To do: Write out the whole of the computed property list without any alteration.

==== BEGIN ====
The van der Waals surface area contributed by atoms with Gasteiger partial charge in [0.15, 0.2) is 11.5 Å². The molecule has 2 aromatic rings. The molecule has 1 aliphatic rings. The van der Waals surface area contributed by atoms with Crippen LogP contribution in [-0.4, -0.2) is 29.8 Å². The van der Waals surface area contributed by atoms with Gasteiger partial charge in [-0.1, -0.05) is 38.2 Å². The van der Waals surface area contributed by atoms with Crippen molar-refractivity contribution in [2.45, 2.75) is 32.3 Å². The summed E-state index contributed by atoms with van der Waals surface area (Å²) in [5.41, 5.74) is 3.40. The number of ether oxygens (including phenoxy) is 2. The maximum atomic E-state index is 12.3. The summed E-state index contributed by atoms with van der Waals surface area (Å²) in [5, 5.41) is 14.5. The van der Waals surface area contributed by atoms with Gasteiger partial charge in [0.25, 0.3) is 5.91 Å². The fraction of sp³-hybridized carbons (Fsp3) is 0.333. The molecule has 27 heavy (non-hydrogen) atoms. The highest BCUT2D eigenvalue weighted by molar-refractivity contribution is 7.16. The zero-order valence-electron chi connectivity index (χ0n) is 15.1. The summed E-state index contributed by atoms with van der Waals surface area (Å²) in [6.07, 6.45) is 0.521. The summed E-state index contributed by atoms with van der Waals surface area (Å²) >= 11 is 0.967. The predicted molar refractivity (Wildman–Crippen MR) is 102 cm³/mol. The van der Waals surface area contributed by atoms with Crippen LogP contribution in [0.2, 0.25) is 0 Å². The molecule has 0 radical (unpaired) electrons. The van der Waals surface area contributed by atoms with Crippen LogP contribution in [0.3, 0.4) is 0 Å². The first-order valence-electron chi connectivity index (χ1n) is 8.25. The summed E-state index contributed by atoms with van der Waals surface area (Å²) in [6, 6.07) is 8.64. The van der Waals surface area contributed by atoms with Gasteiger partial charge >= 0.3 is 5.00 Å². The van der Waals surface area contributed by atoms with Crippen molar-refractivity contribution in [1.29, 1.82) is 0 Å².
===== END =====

The van der Waals surface area contributed by atoms with Gasteiger partial charge in [0.15, 0.2) is 11.5 Å². The molecule has 2 aromatic rings. The molecule has 1 aliphatic rings. The van der Waals surface area contributed by atoms with Crippen LogP contribution in [-0.4, -0.2) is 29.8 Å². The van der Waals surface area contributed by atoms with Gasteiger partial charge in [-0.1, -0.05) is 38.2 Å². The van der Waals surface area contributed by atoms with Crippen molar-refractivity contribution in [2.45, 2.75) is 32.3 Å². The summed E-state index contributed by atoms with van der Waals surface area (Å²) in [5.41, 5.74) is 3.40. The number of ether oxygens (including phenoxy) is 2. The maximum atomic E-state index is 12.3. The summed E-state index contributed by atoms with van der Waals surface area (Å²) in [5, 5.41) is 14.5. The van der Waals surface area contributed by atoms with Gasteiger partial charge in [0.25, 0.3) is 5.91 Å². The fraction of sp³-hybridized carbons (Fsp3) is 0.333. The molecule has 27 heavy (non-hydrogen) atoms. The highest BCUT2D eigenvalue weighted by molar-refractivity contribution is 7.16. The zero-order valence-electron chi connectivity index (χ0n) is 15.1. The summed E-state index contributed by atoms with van der Waals surface area (Å²) in [6.07, 6.45) is 0.521. The summed E-state index contributed by atoms with van der Waals surface area (Å²) >= 11 is 0.967. The predicted molar refractivity (Wildman–Crippen MR) is 102 cm³/mol. The van der Waals surface area contributed by atoms with Crippen LogP contribution in [0.2, 0.25) is 0 Å². The molecule has 0 radical (unpaired) electrons. The van der Waals surface area contributed by atoms with Crippen LogP contribution in [0.3, 0.4) is 0 Å². The first-order valence-electron chi connectivity index (χ1n) is 8.25. The summed E-state index contributed by atoms with van der Waals surface area (Å²) in [6, 6.07) is 8.64. The van der Waals surface area contributed by atoms with Gasteiger partial charge >= 0.3 is 5.00 Å². The van der Waals surface area contributed by atoms with Crippen molar-refractivity contribution in [1.29, 1.82) is 0 Å².